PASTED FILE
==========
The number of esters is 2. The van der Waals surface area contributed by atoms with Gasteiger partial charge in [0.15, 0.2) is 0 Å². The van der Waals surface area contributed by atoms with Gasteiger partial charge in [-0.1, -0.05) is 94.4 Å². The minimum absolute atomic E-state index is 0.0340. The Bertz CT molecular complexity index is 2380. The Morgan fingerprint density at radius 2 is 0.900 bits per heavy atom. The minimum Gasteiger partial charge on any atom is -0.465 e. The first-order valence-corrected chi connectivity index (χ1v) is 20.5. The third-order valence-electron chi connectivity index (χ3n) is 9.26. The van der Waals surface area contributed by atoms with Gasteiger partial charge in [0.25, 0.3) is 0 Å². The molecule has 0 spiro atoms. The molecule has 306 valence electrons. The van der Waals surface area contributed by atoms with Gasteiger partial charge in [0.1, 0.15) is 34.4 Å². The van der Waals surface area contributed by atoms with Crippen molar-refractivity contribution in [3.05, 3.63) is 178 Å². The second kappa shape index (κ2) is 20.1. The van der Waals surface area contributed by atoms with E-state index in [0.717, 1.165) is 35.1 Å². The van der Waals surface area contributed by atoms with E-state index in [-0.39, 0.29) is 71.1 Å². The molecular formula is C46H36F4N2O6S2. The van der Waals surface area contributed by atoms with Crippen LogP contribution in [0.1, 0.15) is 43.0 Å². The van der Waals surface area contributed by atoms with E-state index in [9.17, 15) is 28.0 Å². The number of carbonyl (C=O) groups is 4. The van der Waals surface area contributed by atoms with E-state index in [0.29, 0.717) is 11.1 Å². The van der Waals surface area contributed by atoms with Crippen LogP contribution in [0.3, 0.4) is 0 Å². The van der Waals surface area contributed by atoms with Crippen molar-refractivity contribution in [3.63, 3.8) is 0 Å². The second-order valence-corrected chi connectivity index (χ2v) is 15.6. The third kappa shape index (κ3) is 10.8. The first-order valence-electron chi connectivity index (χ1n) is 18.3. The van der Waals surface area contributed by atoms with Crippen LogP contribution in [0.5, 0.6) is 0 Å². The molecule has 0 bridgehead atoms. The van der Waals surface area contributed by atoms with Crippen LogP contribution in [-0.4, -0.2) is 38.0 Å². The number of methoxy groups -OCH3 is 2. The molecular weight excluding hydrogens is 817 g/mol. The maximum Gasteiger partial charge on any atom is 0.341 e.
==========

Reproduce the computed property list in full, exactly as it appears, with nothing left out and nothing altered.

The number of esters is 2. The van der Waals surface area contributed by atoms with Gasteiger partial charge in [0.15, 0.2) is 0 Å². The van der Waals surface area contributed by atoms with Gasteiger partial charge in [-0.1, -0.05) is 94.4 Å². The minimum absolute atomic E-state index is 0.0340. The Bertz CT molecular complexity index is 2380. The Morgan fingerprint density at radius 2 is 0.900 bits per heavy atom. The minimum Gasteiger partial charge on any atom is -0.465 e. The first-order valence-corrected chi connectivity index (χ1v) is 20.5. The third-order valence-electron chi connectivity index (χ3n) is 9.26. The van der Waals surface area contributed by atoms with Gasteiger partial charge in [0.25, 0.3) is 0 Å². The molecule has 0 spiro atoms. The molecule has 306 valence electrons. The van der Waals surface area contributed by atoms with Gasteiger partial charge in [0.1, 0.15) is 34.4 Å². The van der Waals surface area contributed by atoms with Crippen molar-refractivity contribution in [3.05, 3.63) is 178 Å². The second kappa shape index (κ2) is 20.1. The van der Waals surface area contributed by atoms with E-state index in [0.717, 1.165) is 35.1 Å². The van der Waals surface area contributed by atoms with E-state index in [-0.39, 0.29) is 71.1 Å². The molecular formula is C46H36F4N2O6S2. The van der Waals surface area contributed by atoms with Crippen LogP contribution in [0.1, 0.15) is 43.0 Å². The van der Waals surface area contributed by atoms with E-state index in [9.17, 15) is 28.0 Å². The number of carbonyl (C=O) groups is 4. The van der Waals surface area contributed by atoms with E-state index in [0.29, 0.717) is 11.1 Å². The van der Waals surface area contributed by atoms with Crippen LogP contribution in [0.3, 0.4) is 0 Å². The van der Waals surface area contributed by atoms with Crippen molar-refractivity contribution in [3.63, 3.8) is 0 Å². The second-order valence-corrected chi connectivity index (χ2v) is 15.6. The third kappa shape index (κ3) is 10.8. The first-order valence-electron chi connectivity index (χ1n) is 18.3. The van der Waals surface area contributed by atoms with Crippen LogP contribution in [0.5, 0.6) is 0 Å². The molecule has 0 bridgehead atoms. The van der Waals surface area contributed by atoms with Crippen LogP contribution in [-0.4, -0.2) is 38.0 Å². The number of methoxy groups -OCH3 is 2. The molecular weight excluding hydrogens is 817 g/mol. The maximum Gasteiger partial charge on any atom is 0.341 e.